In somer, when the shawes be sheyne,
And leves be large and long,
Hit is full mery in feyre foreste
To here the foulys song. (1-4)

       [In summer, when the woods are bright,
       And leaves are large and long,
       It is full merry in fair forest
       To hear the birds' song.]

It's May, the season in which lovers and outlaws alike can rejoice, and birdsong fills the forest with music and our hearts with delight. The short ballad (we have 358 lines, and there were originally around 406) spends the first 12 lines, in fact, on how merry the forest is, and then, when we are finally introduced to a character on line 13, it is Little John, announcing that "'This is a merry mornyng'" ['This is a merry morning'] and continuing with more discussion of the joys of summer in the greenwood. The idyllic realm with which the poem opens, however, belies the violence underlying the carefree lifestyle of this outlaw band. One of the earliest extant ballads, Robin Hood and the Monk is best remembered not for the beauty and delight to be found in the greenwood, but instead for the shocking violence perpetrated by the outlaws who reside there. Many men are slain over the course of the ballad, and, in a moment that unsettles modern fans and critics alike, Much beheads a child without a second thought. Although it might seem that the playful tone of the ballad ill-suits such grim content, I have begun to think that the ballad instead promotes a specific kind of violence that is playful in nature, a kind of violence that, like the ballad itself, can trick a person outside of the outlaw band even as it can lead to shame, discomfort, or death. The ballad does not contrast violence with harmony, but instead contrasts varieties of violence to show that merry and playful violence is the most successful for those residing in the greenwood world. This playful violence is in turn indicative of the link between outlaw identity and greenwood space.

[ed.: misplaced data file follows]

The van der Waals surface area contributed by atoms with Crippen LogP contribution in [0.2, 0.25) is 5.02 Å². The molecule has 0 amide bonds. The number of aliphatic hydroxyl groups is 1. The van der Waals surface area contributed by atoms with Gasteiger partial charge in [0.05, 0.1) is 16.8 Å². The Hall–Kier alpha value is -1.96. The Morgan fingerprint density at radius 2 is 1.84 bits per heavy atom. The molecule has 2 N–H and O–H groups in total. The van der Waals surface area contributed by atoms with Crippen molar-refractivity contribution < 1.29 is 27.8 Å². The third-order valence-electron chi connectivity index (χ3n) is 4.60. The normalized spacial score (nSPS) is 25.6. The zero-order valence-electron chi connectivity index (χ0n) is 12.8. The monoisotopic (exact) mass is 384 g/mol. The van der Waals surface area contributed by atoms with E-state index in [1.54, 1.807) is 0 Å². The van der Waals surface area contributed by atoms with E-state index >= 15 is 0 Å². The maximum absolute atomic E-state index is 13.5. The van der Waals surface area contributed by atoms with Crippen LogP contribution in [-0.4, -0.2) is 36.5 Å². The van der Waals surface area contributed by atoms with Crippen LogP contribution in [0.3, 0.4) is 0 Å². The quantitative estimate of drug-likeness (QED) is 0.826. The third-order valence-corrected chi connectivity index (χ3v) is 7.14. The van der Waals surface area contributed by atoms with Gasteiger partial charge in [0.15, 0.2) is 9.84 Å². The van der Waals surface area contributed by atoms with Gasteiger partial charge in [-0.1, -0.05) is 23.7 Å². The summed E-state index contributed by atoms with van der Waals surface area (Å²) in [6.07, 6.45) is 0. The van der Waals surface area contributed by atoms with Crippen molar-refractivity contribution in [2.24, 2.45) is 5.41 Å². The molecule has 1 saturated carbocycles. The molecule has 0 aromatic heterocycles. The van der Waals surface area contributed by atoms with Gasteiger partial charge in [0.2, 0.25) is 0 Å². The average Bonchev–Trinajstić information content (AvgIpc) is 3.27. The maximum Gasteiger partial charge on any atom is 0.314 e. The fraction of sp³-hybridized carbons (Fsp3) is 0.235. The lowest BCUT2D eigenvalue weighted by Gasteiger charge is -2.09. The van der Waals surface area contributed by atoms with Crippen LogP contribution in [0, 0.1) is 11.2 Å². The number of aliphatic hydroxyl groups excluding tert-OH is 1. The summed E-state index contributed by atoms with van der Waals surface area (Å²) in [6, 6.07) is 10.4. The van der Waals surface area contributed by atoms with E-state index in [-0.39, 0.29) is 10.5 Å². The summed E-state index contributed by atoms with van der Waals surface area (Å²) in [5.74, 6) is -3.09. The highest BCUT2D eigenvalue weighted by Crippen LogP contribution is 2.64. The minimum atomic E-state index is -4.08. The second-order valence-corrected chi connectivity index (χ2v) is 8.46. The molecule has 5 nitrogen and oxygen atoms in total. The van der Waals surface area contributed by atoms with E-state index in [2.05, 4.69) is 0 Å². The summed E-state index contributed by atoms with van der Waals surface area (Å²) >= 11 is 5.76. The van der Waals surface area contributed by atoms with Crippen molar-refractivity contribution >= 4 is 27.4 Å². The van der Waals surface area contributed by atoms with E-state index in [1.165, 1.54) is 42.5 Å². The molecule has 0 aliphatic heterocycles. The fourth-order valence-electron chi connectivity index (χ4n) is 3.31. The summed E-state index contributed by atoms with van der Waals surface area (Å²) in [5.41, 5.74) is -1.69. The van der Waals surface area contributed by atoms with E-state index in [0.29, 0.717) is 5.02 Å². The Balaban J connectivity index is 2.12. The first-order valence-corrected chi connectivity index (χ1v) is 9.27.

"In Somer, when the shawes be sheyne"
(Sun through the trees at Letchworth Park)